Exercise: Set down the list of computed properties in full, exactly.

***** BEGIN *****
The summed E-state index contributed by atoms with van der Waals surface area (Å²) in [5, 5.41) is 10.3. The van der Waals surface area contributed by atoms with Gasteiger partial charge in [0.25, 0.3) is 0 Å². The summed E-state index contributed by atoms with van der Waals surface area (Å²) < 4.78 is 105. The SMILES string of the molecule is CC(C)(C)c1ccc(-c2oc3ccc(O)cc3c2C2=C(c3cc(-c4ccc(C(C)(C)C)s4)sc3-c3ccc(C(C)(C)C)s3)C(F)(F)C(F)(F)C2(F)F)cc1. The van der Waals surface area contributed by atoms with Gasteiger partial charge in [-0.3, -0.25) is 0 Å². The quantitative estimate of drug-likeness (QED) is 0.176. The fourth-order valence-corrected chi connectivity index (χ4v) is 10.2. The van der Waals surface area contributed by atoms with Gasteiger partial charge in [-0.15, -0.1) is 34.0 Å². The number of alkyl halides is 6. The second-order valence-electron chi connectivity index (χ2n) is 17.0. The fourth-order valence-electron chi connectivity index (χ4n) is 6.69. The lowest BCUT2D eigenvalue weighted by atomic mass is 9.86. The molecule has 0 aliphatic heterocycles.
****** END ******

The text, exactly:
The summed E-state index contributed by atoms with van der Waals surface area (Å²) in [5, 5.41) is 10.3. The van der Waals surface area contributed by atoms with Gasteiger partial charge in [0.25, 0.3) is 0 Å². The summed E-state index contributed by atoms with van der Waals surface area (Å²) < 4.78 is 105. The SMILES string of the molecule is CC(C)(C)c1ccc(-c2oc3ccc(O)cc3c2C2=C(c3cc(-c4ccc(C(C)(C)C)s4)sc3-c3ccc(C(C)(C)C)s3)C(F)(F)C(F)(F)C2(F)F)cc1. The van der Waals surface area contributed by atoms with Gasteiger partial charge in [-0.3, -0.25) is 0 Å². The quantitative estimate of drug-likeness (QED) is 0.176. The fourth-order valence-corrected chi connectivity index (χ4v) is 10.2. The van der Waals surface area contributed by atoms with Gasteiger partial charge in [-0.15, -0.1) is 34.0 Å². The number of alkyl halides is 6. The second-order valence-electron chi connectivity index (χ2n) is 17.0. The fourth-order valence-electron chi connectivity index (χ4n) is 6.69. The lowest BCUT2D eigenvalue weighted by atomic mass is 9.86. The molecule has 0 aliphatic heterocycles.